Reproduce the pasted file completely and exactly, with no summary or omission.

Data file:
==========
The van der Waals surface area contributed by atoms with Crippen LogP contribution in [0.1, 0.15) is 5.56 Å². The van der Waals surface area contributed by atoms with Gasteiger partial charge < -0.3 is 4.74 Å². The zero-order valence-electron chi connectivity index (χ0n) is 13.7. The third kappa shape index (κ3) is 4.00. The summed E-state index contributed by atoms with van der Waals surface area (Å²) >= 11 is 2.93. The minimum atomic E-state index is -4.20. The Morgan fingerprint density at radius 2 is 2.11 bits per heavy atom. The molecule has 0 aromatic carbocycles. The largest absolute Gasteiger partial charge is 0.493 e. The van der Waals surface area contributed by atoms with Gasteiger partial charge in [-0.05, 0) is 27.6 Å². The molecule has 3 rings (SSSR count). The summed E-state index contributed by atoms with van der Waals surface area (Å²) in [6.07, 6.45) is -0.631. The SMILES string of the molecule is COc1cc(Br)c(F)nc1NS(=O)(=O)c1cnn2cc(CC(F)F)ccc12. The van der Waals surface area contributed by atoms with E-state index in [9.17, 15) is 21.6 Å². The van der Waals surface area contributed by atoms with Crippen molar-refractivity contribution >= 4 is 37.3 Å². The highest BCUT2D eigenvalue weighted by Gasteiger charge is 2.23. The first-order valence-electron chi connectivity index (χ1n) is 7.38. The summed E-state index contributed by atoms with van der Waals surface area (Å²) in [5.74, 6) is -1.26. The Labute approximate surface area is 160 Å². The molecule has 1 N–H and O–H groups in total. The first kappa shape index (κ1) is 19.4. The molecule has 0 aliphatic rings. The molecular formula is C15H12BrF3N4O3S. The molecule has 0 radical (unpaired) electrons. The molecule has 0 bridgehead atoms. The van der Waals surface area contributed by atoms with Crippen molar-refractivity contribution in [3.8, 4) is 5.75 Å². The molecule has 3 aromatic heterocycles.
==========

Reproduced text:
The van der Waals surface area contributed by atoms with Crippen LogP contribution in [0.1, 0.15) is 5.56 Å². The van der Waals surface area contributed by atoms with Gasteiger partial charge < -0.3 is 4.74 Å². The zero-order valence-electron chi connectivity index (χ0n) is 13.7. The third kappa shape index (κ3) is 4.00. The summed E-state index contributed by atoms with van der Waals surface area (Å²) >= 11 is 2.93. The minimum atomic E-state index is -4.20. The Morgan fingerprint density at radius 2 is 2.11 bits per heavy atom. The molecule has 0 aromatic carbocycles. The largest absolute Gasteiger partial charge is 0.493 e. The van der Waals surface area contributed by atoms with Gasteiger partial charge in [-0.05, 0) is 27.6 Å². The molecule has 3 rings (SSSR count). The summed E-state index contributed by atoms with van der Waals surface area (Å²) in [6.07, 6.45) is -0.631. The SMILES string of the molecule is COc1cc(Br)c(F)nc1NS(=O)(=O)c1cnn2cc(CC(F)F)ccc12. The van der Waals surface area contributed by atoms with E-state index in [9.17, 15) is 21.6 Å². The van der Waals surface area contributed by atoms with Crippen molar-refractivity contribution >= 4 is 37.3 Å². The highest BCUT2D eigenvalue weighted by Gasteiger charge is 2.23. The first-order valence-electron chi connectivity index (χ1n) is 7.38. The summed E-state index contributed by atoms with van der Waals surface area (Å²) in [5.74, 6) is -1.26. The Labute approximate surface area is 160 Å². The molecule has 1 N–H and O–H groups in total. The first kappa shape index (κ1) is 19.4. The molecule has 0 aliphatic rings. The molecular formula is C15H12BrF3N4O3S. The molecule has 0 radical (unpaired) electrons. The molecule has 0 bridgehead atoms. The van der Waals surface area contributed by atoms with Crippen molar-refractivity contribution in [3.8, 4) is 5.75 Å². The molecule has 3 aromatic heterocycles.